26 October 2023
During our research examining how financial inclusion policies could produce inclusive prosperity, as local researchers we interviewed people about their perceptions of a good life in Ramallah and Al-Bireh. Most of the answers spoke about the necessity of prioritizing basic human needs before luxuries. Many of those interviewed said they did not feel safe due to the presence of the Israeli occupation. Freedom of movement is non-existent due to military checkpoints in all regions. We live in fear of the military invasions of cities, the arrests and the extra-judicial killings committed by the Israeli occupation forces. Israeli settlers have become a nightmarish threat to the lives of the Palestinian population, as they are armed and constantly attack people. Most people interviewed told us there is no good life under occupation.
All of these things described in the previous paragraph were happening before 7th October 2023, when residents of Gaza decided to break out of their open air prison and end the siege they had been living under for more than fifty years of occupation. Subsequently, Israel intensified its brutal attack on Gaza. At the time of writing, Israel has killed around 4,000 civilians in Gaza, most of whom are women and children. The situation in the West Bank has also worsened, with close to 100 people killed by the army and settlers in the West Bank. In Ramallah, where I live, silence and great sadness prevail. Life is no longer the same as before.
What I want to think about is how women experience these conditions. Our research suggests that for most women, a good life is based on security for themselves and their children. In the current period of intensified violence, many women fear for their lives and personal security, for their children and family, The fear of arresting, killing, and wounding male members of the family has several implications for women, the first of which is anxiety and shock from the human loss, and the second is the fear of losing the primary source of economic support since the majority of women in Palestine depend on the males of the family, whether it’s their husband, father, brother, or son.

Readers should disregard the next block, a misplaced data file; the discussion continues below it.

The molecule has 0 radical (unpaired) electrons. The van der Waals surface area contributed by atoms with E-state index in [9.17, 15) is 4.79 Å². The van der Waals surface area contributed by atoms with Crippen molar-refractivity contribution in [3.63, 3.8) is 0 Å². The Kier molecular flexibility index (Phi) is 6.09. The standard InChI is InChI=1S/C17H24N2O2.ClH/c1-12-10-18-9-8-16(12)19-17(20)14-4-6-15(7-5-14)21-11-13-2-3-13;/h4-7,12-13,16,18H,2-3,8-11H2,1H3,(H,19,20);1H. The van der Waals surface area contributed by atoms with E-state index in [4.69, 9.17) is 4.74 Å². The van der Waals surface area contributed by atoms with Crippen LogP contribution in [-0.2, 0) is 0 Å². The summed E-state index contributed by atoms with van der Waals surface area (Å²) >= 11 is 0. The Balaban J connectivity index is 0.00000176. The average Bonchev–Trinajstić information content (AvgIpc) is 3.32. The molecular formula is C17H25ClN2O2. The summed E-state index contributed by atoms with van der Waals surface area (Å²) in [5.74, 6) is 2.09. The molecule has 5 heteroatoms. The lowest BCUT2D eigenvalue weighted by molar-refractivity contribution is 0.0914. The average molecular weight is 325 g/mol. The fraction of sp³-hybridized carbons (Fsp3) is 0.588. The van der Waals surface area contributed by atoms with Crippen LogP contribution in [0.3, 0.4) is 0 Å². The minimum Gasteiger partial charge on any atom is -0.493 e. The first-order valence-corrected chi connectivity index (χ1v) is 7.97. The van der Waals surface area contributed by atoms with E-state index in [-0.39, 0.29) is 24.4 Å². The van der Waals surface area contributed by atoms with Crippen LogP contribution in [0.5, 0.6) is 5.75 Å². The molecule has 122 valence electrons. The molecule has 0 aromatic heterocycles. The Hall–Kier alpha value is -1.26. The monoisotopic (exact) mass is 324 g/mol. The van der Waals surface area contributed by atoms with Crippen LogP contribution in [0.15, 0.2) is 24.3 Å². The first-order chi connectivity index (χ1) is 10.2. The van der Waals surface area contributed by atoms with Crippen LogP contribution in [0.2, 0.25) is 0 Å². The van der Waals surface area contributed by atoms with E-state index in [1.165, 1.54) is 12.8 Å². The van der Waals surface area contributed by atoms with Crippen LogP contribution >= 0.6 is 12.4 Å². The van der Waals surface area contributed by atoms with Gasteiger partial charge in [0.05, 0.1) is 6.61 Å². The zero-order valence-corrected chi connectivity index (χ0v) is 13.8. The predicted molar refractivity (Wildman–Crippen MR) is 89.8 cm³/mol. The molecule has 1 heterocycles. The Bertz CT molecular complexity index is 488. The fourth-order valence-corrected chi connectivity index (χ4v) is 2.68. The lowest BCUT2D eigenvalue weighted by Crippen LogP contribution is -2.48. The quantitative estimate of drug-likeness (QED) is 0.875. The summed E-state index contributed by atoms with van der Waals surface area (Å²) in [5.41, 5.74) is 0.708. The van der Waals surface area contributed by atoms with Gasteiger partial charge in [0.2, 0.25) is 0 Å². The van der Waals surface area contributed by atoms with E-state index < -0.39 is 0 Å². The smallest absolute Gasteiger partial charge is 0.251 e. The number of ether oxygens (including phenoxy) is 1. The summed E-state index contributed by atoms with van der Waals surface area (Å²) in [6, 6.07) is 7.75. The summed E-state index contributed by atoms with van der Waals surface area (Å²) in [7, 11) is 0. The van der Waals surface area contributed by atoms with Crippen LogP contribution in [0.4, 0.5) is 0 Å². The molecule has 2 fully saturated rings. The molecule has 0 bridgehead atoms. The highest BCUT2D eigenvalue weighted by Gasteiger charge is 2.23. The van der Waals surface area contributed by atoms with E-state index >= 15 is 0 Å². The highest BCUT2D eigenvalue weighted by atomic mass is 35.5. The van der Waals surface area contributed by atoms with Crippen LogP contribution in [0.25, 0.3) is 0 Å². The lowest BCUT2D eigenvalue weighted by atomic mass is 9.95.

When the violence intensifies, restrictions on women’s movement outside their homes disproportionately increase compared with men’s. We are told it is not appropriate to leave home at this time. We can see how the restaurants, cafes, streets and public parks that were usually full of both women and men, have become male domains, especially in the evening. Women’s social networks and support systems that are usually maintained by visiting friends and relatives or going to places like the gym, are withdrawn as movement is prohibited. When schools observe general strikes, as they have done since 7th October, women are assigned the responsibility of helping their children with e-learning. With more members of the family at home, housework increases too.
In difficult times, everyday life for women has become more controlled by men in their families. Their options have become narrower and diminished in several areas. This is one of many undocumented effects of violence and occupation.
Reema Shbita is a Palestinian researcher, women’s rights activist and member of the Palestine research team on the ESRC funded project Transforming Financial Inclusion to Finance Inclusive Prosperity in Ramallah, Palestine (ESRC ES/W006863/1).
The views expressed here are the author's own and do not necessarily represent the views or position of IGP or UCL.
Image courtesy of Jakob Rubner/UNSPLASH
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